It's that time again. I'm back in the U.S. and even though everyone assumes that it should be easy to come home, it's not. "Adjust-panne" is the Tamilization of the English verb "to adjust". And that's what I'm doing now, and will be for a while, I think.
It's not easy to radically shift in time zones, climates, cultures, people, foods and everything. Even though this is my "native" culture.
For one thing, things have changed in America since I left. When I left for India last November, there was no "Tea Party," at least not a recent one. Russ Feingold was my Senator, and people as far as I knew, expected he still would be. Some of my friends who were single, are now married. Some who weren't even pregnant when I left now have infants. Friends have moved states, whole lives have been transformed by the loss of jobs, and new jobs, etc.
There is an inclination, when you leave a place, even for a year, to expect it to be the same when you get back. But that is never the case. Time does not stand still for the people you leave behind.
I know that after a year spent in India doing research for my PhD, I should feel a sense of accomplishment. I should feel like I've really done something. Maybe it just hasn't hit me yet. Right now I feel like I'm standing still, and the trees, everything in the world around me is flying by at a million miles an hour. It's a strange sort of relativity.
In my imagination the world in America stood still while I was gone, and now that I've come back to it, all the changes that actually took place over the course of that year seem to be taking place at light speed.
I have changed too, though that's harder for me to recognize. I fell in love again for the first time since I was 18. I fell hard and fast, and stupidly, gleefully floated on a cloud of oxytocin-induced bliss. I felt I had never been so happy. It was long-distance love, and inevitably the oxytocin wore off and I fell again, this time into anguish, tears and insomnia. Then I started to pick up the pieces of my heart. I think I got all of them. I might have left one in India.
I turned 30. I started brushing my teeth more regularly. I became more or less vegetarian, with the exception of eggs, and some fish. I remembered how much I love origami. I decided I want to get a dog, even though everyone tells me how hard it will be, how unstable my life is, and how I have no concept of the responsibilities involved.
I worked on accepting the fact that my life is unstable and unpredictable, that I don't have a true home, and I may not have one for a very long time. I spent a lot of this past year daydreaming about stability, about how nice it would be to lead a predictable life, with a home, with a dog, with god-willing someday, a family. I spent a long time feeling home-sick for a home I do not have. Then I spent the rest of my time disparaging that boring life, which I do not lead, and trying to convince myself that I really do love the adventure and unpredictability.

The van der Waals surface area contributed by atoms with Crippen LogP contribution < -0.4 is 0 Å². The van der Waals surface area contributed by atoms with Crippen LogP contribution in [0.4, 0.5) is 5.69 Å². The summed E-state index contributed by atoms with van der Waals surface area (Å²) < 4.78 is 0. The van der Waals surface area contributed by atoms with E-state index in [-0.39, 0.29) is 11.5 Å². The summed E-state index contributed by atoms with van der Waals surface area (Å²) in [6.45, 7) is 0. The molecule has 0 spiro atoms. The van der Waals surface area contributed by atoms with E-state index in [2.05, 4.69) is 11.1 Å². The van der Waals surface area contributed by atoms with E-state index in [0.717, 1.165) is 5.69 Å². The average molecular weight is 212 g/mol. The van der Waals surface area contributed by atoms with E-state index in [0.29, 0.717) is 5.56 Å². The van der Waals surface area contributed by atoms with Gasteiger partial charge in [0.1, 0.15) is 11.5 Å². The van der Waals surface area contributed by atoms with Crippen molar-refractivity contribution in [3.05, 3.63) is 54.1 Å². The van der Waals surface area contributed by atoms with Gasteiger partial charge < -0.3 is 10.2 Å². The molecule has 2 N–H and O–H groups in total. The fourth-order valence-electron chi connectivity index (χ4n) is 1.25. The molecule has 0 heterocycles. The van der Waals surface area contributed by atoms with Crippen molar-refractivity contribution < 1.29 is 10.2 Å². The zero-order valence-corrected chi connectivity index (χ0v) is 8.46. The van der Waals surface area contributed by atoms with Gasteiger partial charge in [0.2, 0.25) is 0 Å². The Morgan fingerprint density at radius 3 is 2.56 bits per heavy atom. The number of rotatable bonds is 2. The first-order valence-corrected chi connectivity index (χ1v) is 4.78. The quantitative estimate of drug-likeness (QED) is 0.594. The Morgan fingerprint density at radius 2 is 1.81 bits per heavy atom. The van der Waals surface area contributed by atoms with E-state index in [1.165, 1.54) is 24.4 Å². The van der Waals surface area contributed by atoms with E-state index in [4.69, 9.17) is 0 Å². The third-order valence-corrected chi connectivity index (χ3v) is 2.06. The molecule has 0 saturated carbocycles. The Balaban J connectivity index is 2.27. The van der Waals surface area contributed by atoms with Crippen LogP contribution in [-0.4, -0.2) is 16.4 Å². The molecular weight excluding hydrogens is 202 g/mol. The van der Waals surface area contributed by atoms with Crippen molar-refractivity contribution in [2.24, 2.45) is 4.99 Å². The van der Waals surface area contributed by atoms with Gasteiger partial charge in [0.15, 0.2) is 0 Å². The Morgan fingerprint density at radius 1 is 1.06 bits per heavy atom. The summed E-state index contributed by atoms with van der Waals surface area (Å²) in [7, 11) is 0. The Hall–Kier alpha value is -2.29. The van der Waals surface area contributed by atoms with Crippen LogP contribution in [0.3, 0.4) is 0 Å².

I spent a lot of time pondering a lot of things, and even though I can't put a finger to each and everything thing, I know I've changed, I've grown. And so has everyone else.
Nothing is the same. Not really. Not even the things that seem to be the same. They've changed, because everything around them has changed, and that changes everything. Some people might not have changed, but I have changed, and therefore my perception of and relationship to them.
I come back to find (or be reminded) that there are many elements of American culture I dislike. I am overwhelmed by the consumer culture. I can't believe how much time and money people spend buying things they don't need, and might not even want. I can't believe the abundance of bad and greasy fast food. I can't believe the limits of obesity that can stretch the human body to a larger circumference around the middle than a persons height.
There are things I love to come home to. Recycling. Peace and quiet. Natural spaces (nearly) empty of other people. People driving in a more-or-less orderly manner. Avocados. Sushi. Black bean burritos with lots of guacamole. Raspberries.
There are also things I already miss. I miss the cows, goats, dogs, cats, monkeys and (occasional) elephants that wandered the streets. I miss idlis and tengai chutney and takaali chutney, and sambar, and podi. I miss the amazing varieties of bananas and mangoes, the fresh coconut, the jack fruit. I miss the bright colors. Some part of me even misses the cacophony of the roads and streets.
I miss the chaos of it all.
That's the thing, I guess. When I'm in India I miss America. I miss the ordered roads, and garbage collection. I miss the peace and quiet. I miss efficiency. I miss decent chocolate chip cookies, and I miss the people that I love over here.
But when I'm in America, I miss India. I miss the chaos and the noise of the streets. I miss the the dogs that used to live at the end of my block. I miss the rice meals, the tiffin, the chutneys, the smell of frying onions, mustard seed, and curry leaf wafting through my window. And I miss the people I love over there.
Now that I am "home," I will adjust. Adjust-pannevain. But it will be a struggle, the same way it was a struggle when I landed in India last November. I will adjust because I have to. But it's by no means easy.